“We started with about 100,000 names and started to build towards 150,000-160,000, but then post-GDPR we lost a third of those. It has been a building job since then and we are now up at about 380,000,” Wells adds. “To simplify the process, we have a single point of data cleansing, so we have been guiding all ticket-buyers and those engaged in the Cricket World Cup to register via our website.”
In attempting to garner knowledge about attracting non-traditional cricket fans, the ICC Women’s Cricket World Cup, which was also co-hosted by England and Wales and took place over the four weeks immediately after the Champions Trophy, provided another timely signpost.
The tournament attracted average ticket sales of nearly 1,700 per group stage match – higher than any previous edition. More than 25,000 spectators filled Lord’s for the final following another ballot, beating the stadium’s previous record for a women’s match of 4,426 back in 1993.
Ticket prices for the final started at £5 for under-16s, £10 for students and £20 for adults, while women accounted for half the tickets sold across the tournament. Those prices for the final replicated those that had applied during the Champions Trophy, and CWC19 certainly took note.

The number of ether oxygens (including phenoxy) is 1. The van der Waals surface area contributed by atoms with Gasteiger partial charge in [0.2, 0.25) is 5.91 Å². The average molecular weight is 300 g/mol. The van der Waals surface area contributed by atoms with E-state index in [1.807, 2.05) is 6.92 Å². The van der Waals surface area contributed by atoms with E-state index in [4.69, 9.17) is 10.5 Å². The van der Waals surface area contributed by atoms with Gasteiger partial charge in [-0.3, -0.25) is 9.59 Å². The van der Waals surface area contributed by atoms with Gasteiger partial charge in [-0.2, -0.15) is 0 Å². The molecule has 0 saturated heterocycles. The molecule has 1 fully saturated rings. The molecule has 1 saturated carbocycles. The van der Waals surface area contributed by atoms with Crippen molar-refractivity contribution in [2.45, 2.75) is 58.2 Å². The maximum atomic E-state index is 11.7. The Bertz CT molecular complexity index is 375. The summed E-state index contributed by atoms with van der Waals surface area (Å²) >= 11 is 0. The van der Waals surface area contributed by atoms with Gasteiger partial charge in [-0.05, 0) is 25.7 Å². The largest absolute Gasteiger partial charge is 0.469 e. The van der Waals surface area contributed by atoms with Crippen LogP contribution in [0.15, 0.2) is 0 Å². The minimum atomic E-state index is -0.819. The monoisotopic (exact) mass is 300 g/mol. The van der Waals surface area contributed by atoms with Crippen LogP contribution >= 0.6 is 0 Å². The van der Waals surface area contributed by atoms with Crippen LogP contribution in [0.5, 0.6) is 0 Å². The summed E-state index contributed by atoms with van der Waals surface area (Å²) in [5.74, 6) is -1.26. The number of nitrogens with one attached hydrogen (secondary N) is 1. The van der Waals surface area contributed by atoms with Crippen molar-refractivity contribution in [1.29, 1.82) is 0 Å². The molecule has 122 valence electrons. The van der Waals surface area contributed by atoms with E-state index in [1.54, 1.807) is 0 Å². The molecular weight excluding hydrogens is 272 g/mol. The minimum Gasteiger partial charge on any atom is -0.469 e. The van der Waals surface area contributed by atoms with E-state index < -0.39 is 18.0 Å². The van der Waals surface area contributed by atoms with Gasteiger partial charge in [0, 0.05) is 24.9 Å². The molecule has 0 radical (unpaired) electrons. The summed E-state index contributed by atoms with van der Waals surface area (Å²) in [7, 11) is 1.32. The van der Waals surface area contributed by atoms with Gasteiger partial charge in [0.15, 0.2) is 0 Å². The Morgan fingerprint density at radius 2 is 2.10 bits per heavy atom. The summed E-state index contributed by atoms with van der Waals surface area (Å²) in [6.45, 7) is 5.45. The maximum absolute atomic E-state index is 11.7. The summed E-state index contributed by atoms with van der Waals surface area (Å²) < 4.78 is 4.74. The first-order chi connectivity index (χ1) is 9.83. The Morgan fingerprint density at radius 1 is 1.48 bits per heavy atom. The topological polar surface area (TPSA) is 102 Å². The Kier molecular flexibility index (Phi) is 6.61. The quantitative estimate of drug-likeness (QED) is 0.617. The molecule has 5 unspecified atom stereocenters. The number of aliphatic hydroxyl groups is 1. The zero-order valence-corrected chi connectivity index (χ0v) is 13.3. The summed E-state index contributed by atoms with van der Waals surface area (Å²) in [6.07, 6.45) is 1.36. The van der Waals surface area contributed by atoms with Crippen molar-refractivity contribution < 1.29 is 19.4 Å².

“Accessibility is a big thing for us, so there is a low entry price point of £6 for kids for the majority of matches,” says Wells, who describes a “hybrid” ticketing model – offering affordable tickets for youngsters and families whilst catering for those who do not mind digging a little deeper for the top contests.
The top adult price for a low-demand match is £55, while the most expensive tickets for adults in sought-after group fixtures reach £235. The top adult price for a ticket to the final is £395.
There is similar variety with hospitality packages, as prices range from under £150 per person for lower-demand midweek matches through to just over £1,000 per person for the final.
“The £395 tickets for the final account for about two per cent of the capacity at Lord’s,” tournament ticketing manager Chris Baldwin says.
“In comparison, the same ticket at the Fifa World Cup final last year in Russia would have cost £849, while at the 2015 Rugby World Cup final in England it was £715. We could have charged more for the final as we were hugely oversubscribed across all categories, but we have tried to find a balanced and fair approach.”
Of the handful of tickets that remain available for the tournament after having gone on sale last year, most tend to belong to the top three price categories, Baldwin adds.
The hybrid model was developed from extensive research covering all major events in the UK over the past nine years, including the London 2012 Olympic Games.
“We managed to create a profile of what ‘big event’ fans do,” Wells says.
To explore the habits and characteristics of potential ticket-buyers for the Cricket World Cup, organisers also sought an external perspective.